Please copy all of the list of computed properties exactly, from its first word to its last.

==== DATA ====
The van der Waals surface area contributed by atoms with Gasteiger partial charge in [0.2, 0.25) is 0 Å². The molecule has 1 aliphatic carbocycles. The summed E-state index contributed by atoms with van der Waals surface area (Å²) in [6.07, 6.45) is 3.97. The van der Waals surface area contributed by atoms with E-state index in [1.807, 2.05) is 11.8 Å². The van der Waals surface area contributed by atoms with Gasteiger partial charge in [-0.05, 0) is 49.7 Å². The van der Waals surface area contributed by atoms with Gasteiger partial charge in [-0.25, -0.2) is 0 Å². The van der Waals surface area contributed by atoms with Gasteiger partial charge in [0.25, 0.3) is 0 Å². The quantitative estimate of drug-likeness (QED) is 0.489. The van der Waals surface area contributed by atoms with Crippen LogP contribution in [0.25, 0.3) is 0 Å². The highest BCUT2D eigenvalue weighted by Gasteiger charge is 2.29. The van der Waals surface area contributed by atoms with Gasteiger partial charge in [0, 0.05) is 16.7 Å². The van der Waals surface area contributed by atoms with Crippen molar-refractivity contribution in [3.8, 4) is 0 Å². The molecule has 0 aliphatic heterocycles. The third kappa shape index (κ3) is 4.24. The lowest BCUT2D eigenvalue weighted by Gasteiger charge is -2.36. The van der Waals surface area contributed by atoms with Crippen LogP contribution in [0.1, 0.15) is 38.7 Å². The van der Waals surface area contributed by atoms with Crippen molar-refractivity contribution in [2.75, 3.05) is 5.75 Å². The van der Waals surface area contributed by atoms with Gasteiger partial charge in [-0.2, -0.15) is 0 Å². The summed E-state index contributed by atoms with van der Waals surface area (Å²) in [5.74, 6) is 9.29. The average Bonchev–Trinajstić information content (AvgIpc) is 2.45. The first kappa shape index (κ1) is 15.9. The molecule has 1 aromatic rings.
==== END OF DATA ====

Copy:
The van der Waals surface area contributed by atoms with Gasteiger partial charge in [0.2, 0.25) is 0 Å². The molecule has 1 aliphatic carbocycles. The summed E-state index contributed by atoms with van der Waals surface area (Å²) in [6.07, 6.45) is 3.97. The van der Waals surface area contributed by atoms with E-state index in [1.807, 2.05) is 11.8 Å². The van der Waals surface area contributed by atoms with Gasteiger partial charge in [-0.05, 0) is 49.7 Å². The van der Waals surface area contributed by atoms with Gasteiger partial charge in [-0.25, -0.2) is 0 Å². The van der Waals surface area contributed by atoms with Gasteiger partial charge in [0.25, 0.3) is 0 Å². The quantitative estimate of drug-likeness (QED) is 0.489. The van der Waals surface area contributed by atoms with Crippen LogP contribution in [0.25, 0.3) is 0 Å². The highest BCUT2D eigenvalue weighted by Gasteiger charge is 2.29. The van der Waals surface area contributed by atoms with Gasteiger partial charge in [0, 0.05) is 16.7 Å². The van der Waals surface area contributed by atoms with Crippen molar-refractivity contribution in [3.8, 4) is 0 Å². The molecule has 0 aliphatic heterocycles. The third kappa shape index (κ3) is 4.24. The lowest BCUT2D eigenvalue weighted by Gasteiger charge is -2.36. The van der Waals surface area contributed by atoms with Crippen LogP contribution in [0.1, 0.15) is 38.7 Å². The van der Waals surface area contributed by atoms with Crippen molar-refractivity contribution in [2.75, 3.05) is 5.75 Å². The van der Waals surface area contributed by atoms with Gasteiger partial charge in [-0.2, -0.15) is 0 Å². The summed E-state index contributed by atoms with van der Waals surface area (Å²) in [5.74, 6) is 9.29. The average Bonchev–Trinajstić information content (AvgIpc) is 2.45. The first kappa shape index (κ1) is 15.9. The molecule has 1 aromatic rings.